William E. Klunk, MD, PhD ’84
William E. Klunk, MD/PhD ’84, distinguished professor of psychiatry and neurology and co-director of the Alzheimer’s Disease Research Center at the University of Pittsburgh, is recognized for revolutionizing Alzheimer’s research by developing the first method for imaging amyloid plaques in the living human brain.
This achievement followed more than a decade of painstaking studies that flew in the face of then-current thinking. Klunk and his collaborator, Chet Mathis, PhD, eventually developed a compound they named Pittsburgh Compound B (PiB). When labeled with a radioactive isotope, PiB crosses the blood-brain barrier and binds to amyloid deposits in the brain, enabling them to be visualized with PET scans. Before the advent of PiB, amyloid plaques in the brain could be seen only at autopsy, but Alzheimer’s disease can now be diagnosed in living people. As well as improving clinical diagnoses, PiB has made Alzheimer’s studies much more accurate, as PiB scans eliminate patients with other types of dementia from Alzheimer’s trials. Unprecedented insights into the changes in the brain that occur many years before Alzheimer’s develops have also resulted, as PiB can reveal plaques even in people without symptoms.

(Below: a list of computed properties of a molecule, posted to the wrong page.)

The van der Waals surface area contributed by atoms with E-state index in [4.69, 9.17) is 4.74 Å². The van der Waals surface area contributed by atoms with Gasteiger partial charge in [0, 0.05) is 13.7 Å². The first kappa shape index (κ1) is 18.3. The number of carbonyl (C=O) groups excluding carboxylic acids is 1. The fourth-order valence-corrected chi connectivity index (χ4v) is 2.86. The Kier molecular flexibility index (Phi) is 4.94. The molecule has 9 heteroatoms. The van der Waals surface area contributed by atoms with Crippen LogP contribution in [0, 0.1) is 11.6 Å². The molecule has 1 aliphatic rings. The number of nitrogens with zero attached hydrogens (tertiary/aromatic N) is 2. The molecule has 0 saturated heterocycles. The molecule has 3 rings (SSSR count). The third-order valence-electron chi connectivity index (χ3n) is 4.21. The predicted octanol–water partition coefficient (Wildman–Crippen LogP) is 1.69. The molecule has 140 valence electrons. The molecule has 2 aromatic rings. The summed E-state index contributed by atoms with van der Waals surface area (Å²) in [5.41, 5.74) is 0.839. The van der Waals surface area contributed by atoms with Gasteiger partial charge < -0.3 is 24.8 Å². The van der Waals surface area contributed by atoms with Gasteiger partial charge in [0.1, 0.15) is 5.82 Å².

Klunk has been recognized with most of the top prizes in his field, including a MetLife Foundation Award for Medical Research, the Potamkin Prize for Research in Pick’s, Alzheimer’s, and Related Diseases from the American Academy of Neurology, the Ronald and Nancy Reagan Research Institute Award, and the Zaven Khachaturian Award from the Alzheimer’s Association. Thomson Reuters (now Clarivate Analytics) listed him as a Highly Cited Researcher every year between 2014 and 2018 and as among the World’s Most Influential Scientific Minds in 2014 and 2015.
Klunk obtained a bachelor’s degree from Shippensburg University in Pennsylvania in 1978 and an MD/PhD from Washington University in 1984. After an internship, residency, and fellowship at the University of Pittsburgh’s Western Psychiatric Institute and Clinic, he became a faculty member there in 1988.
The Washington University Medical Center Alumni Association is pleased to present its Alumni Achievement Award to Dr. Klunk.